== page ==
The Atlantic

A Spree of Violence Can Shake a Community's Worldview

The “continuous trauma” of a drawn-out event like the Austin bombings is different than a one-time disaster.
Source: Drew Anthony Smith / Getty

After 19 days, the fear and anxiety that have haunted the city of Austin, Texas, may have reached an end on Wednesday. The suspect in a series of bombings blew himself up in a truck as the police approached. Six different bombs, considered linked by the police, have killed two people and injured five more since March 2. Four of them exploded in Austin; one went off in a FedEx facility in Schertz, Texas (in a package headed for an Austin address); another was found and recovered undetonated at another FedEx facility near the Austin airport.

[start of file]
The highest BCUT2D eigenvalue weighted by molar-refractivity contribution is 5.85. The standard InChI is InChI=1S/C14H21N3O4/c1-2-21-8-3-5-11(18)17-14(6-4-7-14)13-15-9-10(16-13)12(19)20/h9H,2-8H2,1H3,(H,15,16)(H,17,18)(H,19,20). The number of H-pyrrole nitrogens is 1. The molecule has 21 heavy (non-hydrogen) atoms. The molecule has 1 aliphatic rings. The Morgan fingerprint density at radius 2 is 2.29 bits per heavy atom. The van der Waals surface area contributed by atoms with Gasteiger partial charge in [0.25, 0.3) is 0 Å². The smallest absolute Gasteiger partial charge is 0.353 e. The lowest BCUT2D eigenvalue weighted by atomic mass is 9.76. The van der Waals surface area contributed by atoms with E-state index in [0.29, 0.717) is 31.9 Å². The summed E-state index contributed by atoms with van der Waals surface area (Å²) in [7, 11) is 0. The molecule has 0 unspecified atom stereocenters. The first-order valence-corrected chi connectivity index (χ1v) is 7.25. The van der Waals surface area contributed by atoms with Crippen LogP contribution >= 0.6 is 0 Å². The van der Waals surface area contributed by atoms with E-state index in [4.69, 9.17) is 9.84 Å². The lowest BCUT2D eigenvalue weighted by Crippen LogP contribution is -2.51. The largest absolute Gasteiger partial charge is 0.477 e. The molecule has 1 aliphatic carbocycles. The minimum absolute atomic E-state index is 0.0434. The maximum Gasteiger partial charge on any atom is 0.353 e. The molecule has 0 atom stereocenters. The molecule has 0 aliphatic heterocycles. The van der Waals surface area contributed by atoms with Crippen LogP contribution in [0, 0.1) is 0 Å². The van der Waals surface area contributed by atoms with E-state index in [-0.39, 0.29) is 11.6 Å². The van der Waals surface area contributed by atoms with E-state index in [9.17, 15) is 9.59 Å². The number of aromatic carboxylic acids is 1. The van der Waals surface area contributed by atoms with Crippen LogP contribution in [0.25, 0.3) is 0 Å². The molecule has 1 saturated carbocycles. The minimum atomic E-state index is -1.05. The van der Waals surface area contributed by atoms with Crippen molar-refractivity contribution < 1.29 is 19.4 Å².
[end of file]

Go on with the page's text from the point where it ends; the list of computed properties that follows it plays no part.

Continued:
The suspect was a 23-year-old named Mark Conditt, and . Austin officials have cautioned that there may still be other bombs out there, planted before the man died., authorities have not yet ruled out the possibility of accomplices. But even if it is truly over, residents of the Austin area have already been living with the knowledge that a bomber is at large for the better part of a month. That kind of violent-crime spree can take a toll on a community—both while it’s happening and after it’s over.

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